My Blood, The blood of My People

$29.99
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SKU: EC1025923

In my recent reading of the Old Testament, I have been struck by the abundance of messianic symbols, allegories, and parallels. The story of Esther is no exception. In parallel to Christ, she offers her life in pursuit of the redemption of her people and ultimately plays the role of intercessor in their salvation. This painting portrays her draped in a rich red shawl, a symbol of her willingness to offer her blood for her people. It is embroidered with tiny gold stars which offer a multiplicity of symbolism. First and foremost they represent the Jewish nation, multiplied like the starts of the heavens according to Abrahamic prophecy. They aslo reference the etymology of her Persian name, Esther, wich is related to the word "setarah" or star. Around her neck she wears a queenly necklace of gold, sapphires, and pearls, Biblical symbols of heaven and hidden wisdom. In Judaic color theory red, white and blue represents judgement, kindness, and mercy. On her wrist she wears a gold bangle embossed with the crest of the Achaemenid dynasty, a hint at the darker side of this story that is barely or never addressed in Christian tradition. While it is not explicitly stated that Esther was presented to and married to Xerxes/Ahasuerus with out her consent, historical context suggests that is by far the most likely of the two scenarios. Even if there was consent, the power difference makes that consent negligible. At the end of the day she was another sparkling jewel, a prized possesion, of an emperor.

My Blood, The blood of My People

$29.99
$29.99 $0.00
% Off
SKU: EC1025923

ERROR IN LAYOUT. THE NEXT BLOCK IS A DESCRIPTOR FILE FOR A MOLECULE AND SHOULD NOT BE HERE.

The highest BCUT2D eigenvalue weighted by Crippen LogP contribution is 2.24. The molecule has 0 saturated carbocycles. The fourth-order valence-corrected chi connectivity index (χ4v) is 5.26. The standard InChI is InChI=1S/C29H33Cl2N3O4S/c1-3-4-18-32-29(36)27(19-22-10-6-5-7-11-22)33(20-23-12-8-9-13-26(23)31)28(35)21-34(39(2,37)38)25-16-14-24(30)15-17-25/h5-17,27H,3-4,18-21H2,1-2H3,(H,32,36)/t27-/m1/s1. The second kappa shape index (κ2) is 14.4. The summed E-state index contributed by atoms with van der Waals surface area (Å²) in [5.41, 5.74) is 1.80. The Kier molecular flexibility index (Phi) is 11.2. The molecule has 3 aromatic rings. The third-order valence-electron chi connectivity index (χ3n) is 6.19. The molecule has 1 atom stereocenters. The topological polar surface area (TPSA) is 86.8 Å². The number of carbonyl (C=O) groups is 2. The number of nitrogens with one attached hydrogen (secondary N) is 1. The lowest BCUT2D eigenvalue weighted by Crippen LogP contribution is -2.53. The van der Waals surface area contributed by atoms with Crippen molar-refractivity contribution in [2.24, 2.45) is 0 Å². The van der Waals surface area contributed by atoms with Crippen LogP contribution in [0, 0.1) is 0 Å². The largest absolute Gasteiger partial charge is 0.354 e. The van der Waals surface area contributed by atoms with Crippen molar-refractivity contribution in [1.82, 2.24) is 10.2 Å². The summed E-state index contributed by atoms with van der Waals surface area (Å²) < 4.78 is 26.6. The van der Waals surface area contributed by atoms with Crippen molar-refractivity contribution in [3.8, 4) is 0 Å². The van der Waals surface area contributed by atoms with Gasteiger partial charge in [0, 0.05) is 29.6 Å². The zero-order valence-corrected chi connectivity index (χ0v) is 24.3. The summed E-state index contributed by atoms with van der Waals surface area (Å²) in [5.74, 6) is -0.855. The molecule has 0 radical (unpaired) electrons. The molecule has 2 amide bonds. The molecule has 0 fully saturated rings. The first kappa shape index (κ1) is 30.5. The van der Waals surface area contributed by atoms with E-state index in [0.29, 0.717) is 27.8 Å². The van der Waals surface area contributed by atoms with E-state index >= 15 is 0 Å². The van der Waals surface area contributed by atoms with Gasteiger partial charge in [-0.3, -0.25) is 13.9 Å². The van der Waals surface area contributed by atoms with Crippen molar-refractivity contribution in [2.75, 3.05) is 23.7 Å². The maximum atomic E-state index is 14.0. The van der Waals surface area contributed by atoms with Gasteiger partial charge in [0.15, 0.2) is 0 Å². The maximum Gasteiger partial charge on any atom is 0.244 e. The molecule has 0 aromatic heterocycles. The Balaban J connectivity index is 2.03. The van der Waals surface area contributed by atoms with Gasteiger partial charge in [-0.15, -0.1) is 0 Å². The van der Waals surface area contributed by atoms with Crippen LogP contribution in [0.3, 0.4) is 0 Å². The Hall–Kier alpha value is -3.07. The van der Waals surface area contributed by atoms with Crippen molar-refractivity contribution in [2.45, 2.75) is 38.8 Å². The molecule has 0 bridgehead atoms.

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In my recent reading of the Old Testament, I have been struck by the abundance of messianic symbols, allegories, and parallels. The story of Esther is no exception. In parallel to Christ, she offers her life in pursuit of the redemption of her people and ultimately plays the role of intercessor in their salvation. This painting portrays her draped in a rich red shawl, a symbol of her willingness to offer her blood for her people. It is embroidered with tiny gold stars which offer a multiplicity of symbolism. First and foremost they represent the Jewish nation, multiplied like the starts of the heavens according to Abrahamic prophecy. They aslo reference the etymology of her Persian name, Esther, wich is related to the word "setarah" or star. Around her neck she wears a queenly necklace of gold, sapphires, and pearls, Biblical symbols of heaven and hidden wisdom. In Judaic color theory red, white and blue represents judgement, kindness, and mercy. On her wrist she wears a gold bangle embossed with the crest of the Achaemenid dynasty, a hint at the darker side of this story that is barely or never addressed in Christian tradition. While it is not explicitly stated that Esther was presented to and married to Xerxes/Ahasuerus with out her consent, historical context suggests that is by far the most likely of the two scenarios. Even if there was consent, the power difference makes that consent negligible. At the end of the day she was another sparkling jewel, a prized possesion, of an emperor.

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